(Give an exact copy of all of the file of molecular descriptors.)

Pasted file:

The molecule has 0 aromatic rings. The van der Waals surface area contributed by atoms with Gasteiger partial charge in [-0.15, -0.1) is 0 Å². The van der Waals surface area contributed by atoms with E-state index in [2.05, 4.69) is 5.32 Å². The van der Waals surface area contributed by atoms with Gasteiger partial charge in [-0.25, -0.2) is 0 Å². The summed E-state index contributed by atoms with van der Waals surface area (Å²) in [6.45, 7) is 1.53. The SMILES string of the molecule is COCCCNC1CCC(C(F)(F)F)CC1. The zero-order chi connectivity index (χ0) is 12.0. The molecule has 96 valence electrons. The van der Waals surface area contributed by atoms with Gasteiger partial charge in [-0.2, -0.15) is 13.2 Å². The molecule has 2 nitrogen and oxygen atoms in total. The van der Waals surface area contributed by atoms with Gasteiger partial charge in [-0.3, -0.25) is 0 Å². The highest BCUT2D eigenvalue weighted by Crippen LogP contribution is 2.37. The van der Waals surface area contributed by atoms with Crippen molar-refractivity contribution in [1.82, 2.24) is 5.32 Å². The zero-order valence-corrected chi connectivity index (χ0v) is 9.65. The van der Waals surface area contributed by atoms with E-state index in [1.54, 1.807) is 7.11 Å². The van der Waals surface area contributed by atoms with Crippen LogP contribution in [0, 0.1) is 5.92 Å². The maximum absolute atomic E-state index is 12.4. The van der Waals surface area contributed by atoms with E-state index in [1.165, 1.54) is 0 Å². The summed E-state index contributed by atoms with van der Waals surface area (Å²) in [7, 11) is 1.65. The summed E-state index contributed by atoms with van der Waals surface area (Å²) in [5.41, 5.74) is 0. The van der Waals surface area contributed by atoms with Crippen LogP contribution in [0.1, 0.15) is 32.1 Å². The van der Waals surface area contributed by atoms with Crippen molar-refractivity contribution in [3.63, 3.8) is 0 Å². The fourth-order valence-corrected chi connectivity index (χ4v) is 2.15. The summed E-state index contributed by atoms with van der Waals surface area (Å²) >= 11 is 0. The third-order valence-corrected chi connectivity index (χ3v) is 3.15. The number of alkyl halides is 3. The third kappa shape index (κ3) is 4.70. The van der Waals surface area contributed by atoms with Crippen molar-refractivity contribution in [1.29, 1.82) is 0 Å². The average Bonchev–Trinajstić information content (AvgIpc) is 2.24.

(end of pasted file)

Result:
The molecule has 0 aromatic rings. The van der Waals surface area contributed by atoms with Gasteiger partial charge in [-0.15, -0.1) is 0 Å². The van der Waals surface area contributed by atoms with E-state index in [2.05, 4.69) is 5.32 Å². The van der Waals surface area contributed by atoms with Gasteiger partial charge in [-0.25, -0.2) is 0 Å². The summed E-state index contributed by atoms with van der Waals surface area (Å²) in [6.45, 7) is 1.53. The SMILES string of the molecule is COCCCNC1CCC(C(F)(F)F)CC1. The zero-order chi connectivity index (χ0) is 12.0. The molecule has 96 valence electrons. The van der Waals surface area contributed by atoms with Gasteiger partial charge in [-0.2, -0.15) is 13.2 Å². The molecule has 2 nitrogen and oxygen atoms in total. The van der Waals surface area contributed by atoms with Gasteiger partial charge in [-0.3, -0.25) is 0 Å². The highest BCUT2D eigenvalue weighted by Crippen LogP contribution is 2.37. The van der Waals surface area contributed by atoms with Crippen molar-refractivity contribution in [1.82, 2.24) is 5.32 Å². The zero-order valence-corrected chi connectivity index (χ0v) is 9.65. The van der Waals surface area contributed by atoms with E-state index in [1.54, 1.807) is 7.11 Å². The van der Waals surface area contributed by atoms with Crippen LogP contribution in [0, 0.1) is 5.92 Å². The maximum absolute atomic E-state index is 12.4. The van der Waals surface area contributed by atoms with E-state index in [1.165, 1.54) is 0 Å². The summed E-state index contributed by atoms with van der Waals surface area (Å²) in [7, 11) is 1.65. The summed E-state index contributed by atoms with van der Waals surface area (Å²) in [5.41, 5.74) is 0. The van der Waals surface area contributed by atoms with Crippen LogP contribution in [0.1, 0.15) is 32.1 Å². The van der Waals surface area contributed by atoms with Crippen molar-refractivity contribution in [3.63, 3.8) is 0 Å². The fourth-order valence-corrected chi connectivity index (χ4v) is 2.15. The summed E-state index contributed by atoms with van der Waals surface area (Å²) >= 11 is 0. The third-order valence-corrected chi connectivity index (χ3v) is 3.15. The number of alkyl halides is 3. The third kappa shape index (κ3) is 4.70. The van der Waals surface area contributed by atoms with Crippen molar-refractivity contribution in [1.29, 1.82) is 0 Å². The average Bonchev–Trinajstić information content (AvgIpc) is 2.24.